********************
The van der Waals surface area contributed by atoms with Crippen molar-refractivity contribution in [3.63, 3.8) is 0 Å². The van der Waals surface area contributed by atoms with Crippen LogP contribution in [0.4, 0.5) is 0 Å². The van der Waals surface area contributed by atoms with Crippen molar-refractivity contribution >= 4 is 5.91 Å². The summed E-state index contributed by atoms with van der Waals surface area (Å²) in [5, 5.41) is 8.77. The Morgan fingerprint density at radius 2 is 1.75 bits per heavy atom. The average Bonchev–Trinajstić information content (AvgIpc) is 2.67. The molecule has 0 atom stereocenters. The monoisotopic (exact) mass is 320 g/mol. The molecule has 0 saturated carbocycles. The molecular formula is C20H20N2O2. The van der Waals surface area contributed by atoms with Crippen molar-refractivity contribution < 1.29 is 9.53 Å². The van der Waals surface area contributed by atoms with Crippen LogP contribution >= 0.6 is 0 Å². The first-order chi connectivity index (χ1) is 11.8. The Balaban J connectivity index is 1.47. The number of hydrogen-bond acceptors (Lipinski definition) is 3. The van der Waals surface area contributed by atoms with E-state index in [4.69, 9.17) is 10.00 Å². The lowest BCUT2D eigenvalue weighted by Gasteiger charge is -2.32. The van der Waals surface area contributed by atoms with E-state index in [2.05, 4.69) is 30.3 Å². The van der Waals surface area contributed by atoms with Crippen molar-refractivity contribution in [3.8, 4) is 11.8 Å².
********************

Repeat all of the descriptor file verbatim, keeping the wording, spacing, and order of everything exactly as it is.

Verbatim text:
The van der Waals surface area contributed by atoms with Crippen molar-refractivity contribution in [3.63, 3.8) is 0 Å². The van der Waals surface area contributed by atoms with Crippen LogP contribution in [0.4, 0.5) is 0 Å². The van der Waals surface area contributed by atoms with Crippen molar-refractivity contribution >= 4 is 5.91 Å². The summed E-state index contributed by atoms with van der Waals surface area (Å²) in [5, 5.41) is 8.77. The Morgan fingerprint density at radius 2 is 1.75 bits per heavy atom. The average Bonchev–Trinajstić information content (AvgIpc) is 2.67. The molecule has 0 atom stereocenters. The monoisotopic (exact) mass is 320 g/mol. The molecule has 0 saturated carbocycles. The molecular formula is C20H20N2O2. The van der Waals surface area contributed by atoms with Crippen molar-refractivity contribution < 1.29 is 9.53 Å². The van der Waals surface area contributed by atoms with Crippen LogP contribution >= 0.6 is 0 Å². The first-order chi connectivity index (χ1) is 11.8. The Balaban J connectivity index is 1.47. The number of hydrogen-bond acceptors (Lipinski definition) is 3. The van der Waals surface area contributed by atoms with E-state index in [4.69, 9.17) is 10.00 Å². The lowest BCUT2D eigenvalue weighted by Gasteiger charge is -2.32. The van der Waals surface area contributed by atoms with E-state index in [2.05, 4.69) is 30.3 Å². The van der Waals surface area contributed by atoms with Crippen molar-refractivity contribution in [3.8, 4) is 11.8 Å².